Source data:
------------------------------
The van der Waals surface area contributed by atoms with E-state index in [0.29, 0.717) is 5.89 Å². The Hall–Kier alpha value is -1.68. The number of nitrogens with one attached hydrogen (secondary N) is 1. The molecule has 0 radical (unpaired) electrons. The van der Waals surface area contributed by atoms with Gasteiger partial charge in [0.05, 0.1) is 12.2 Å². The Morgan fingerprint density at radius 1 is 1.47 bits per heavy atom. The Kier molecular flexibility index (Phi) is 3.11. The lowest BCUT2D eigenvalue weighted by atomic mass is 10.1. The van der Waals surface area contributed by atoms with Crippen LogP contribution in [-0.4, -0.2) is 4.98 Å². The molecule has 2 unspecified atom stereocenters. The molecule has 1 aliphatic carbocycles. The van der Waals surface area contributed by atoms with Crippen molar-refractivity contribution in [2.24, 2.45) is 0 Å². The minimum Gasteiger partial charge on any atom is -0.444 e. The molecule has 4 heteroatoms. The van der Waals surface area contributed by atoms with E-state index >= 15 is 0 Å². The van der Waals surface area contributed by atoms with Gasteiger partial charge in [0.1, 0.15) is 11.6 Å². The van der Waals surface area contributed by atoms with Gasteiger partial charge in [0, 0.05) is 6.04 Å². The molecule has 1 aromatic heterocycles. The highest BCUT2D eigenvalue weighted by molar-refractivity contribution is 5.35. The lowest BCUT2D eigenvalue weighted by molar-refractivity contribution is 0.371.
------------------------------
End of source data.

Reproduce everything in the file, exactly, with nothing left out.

The van der Waals surface area contributed by atoms with E-state index in [0.29, 0.717) is 5.89 Å². The Hall–Kier alpha value is -1.68. The number of nitrogens with one attached hydrogen (secondary N) is 1. The molecule has 0 radical (unpaired) electrons. The van der Waals surface area contributed by atoms with Gasteiger partial charge in [0.05, 0.1) is 12.2 Å². The Morgan fingerprint density at radius 1 is 1.47 bits per heavy atom. The Kier molecular flexibility index (Phi) is 3.11. The lowest BCUT2D eigenvalue weighted by atomic mass is 10.1. The van der Waals surface area contributed by atoms with Crippen LogP contribution in [-0.4, -0.2) is 4.98 Å². The molecule has 2 unspecified atom stereocenters. The molecule has 1 aliphatic carbocycles. The van der Waals surface area contributed by atoms with Crippen molar-refractivity contribution in [2.24, 2.45) is 0 Å². The minimum Gasteiger partial charge on any atom is -0.444 e. The molecule has 4 heteroatoms. The van der Waals surface area contributed by atoms with E-state index >= 15 is 0 Å². The van der Waals surface area contributed by atoms with Gasteiger partial charge in [0.1, 0.15) is 11.6 Å². The van der Waals surface area contributed by atoms with Gasteiger partial charge in [0, 0.05) is 6.04 Å². The molecule has 1 aromatic heterocycles. The highest BCUT2D eigenvalue weighted by molar-refractivity contribution is 5.35. The lowest BCUT2D eigenvalue weighted by molar-refractivity contribution is 0.371.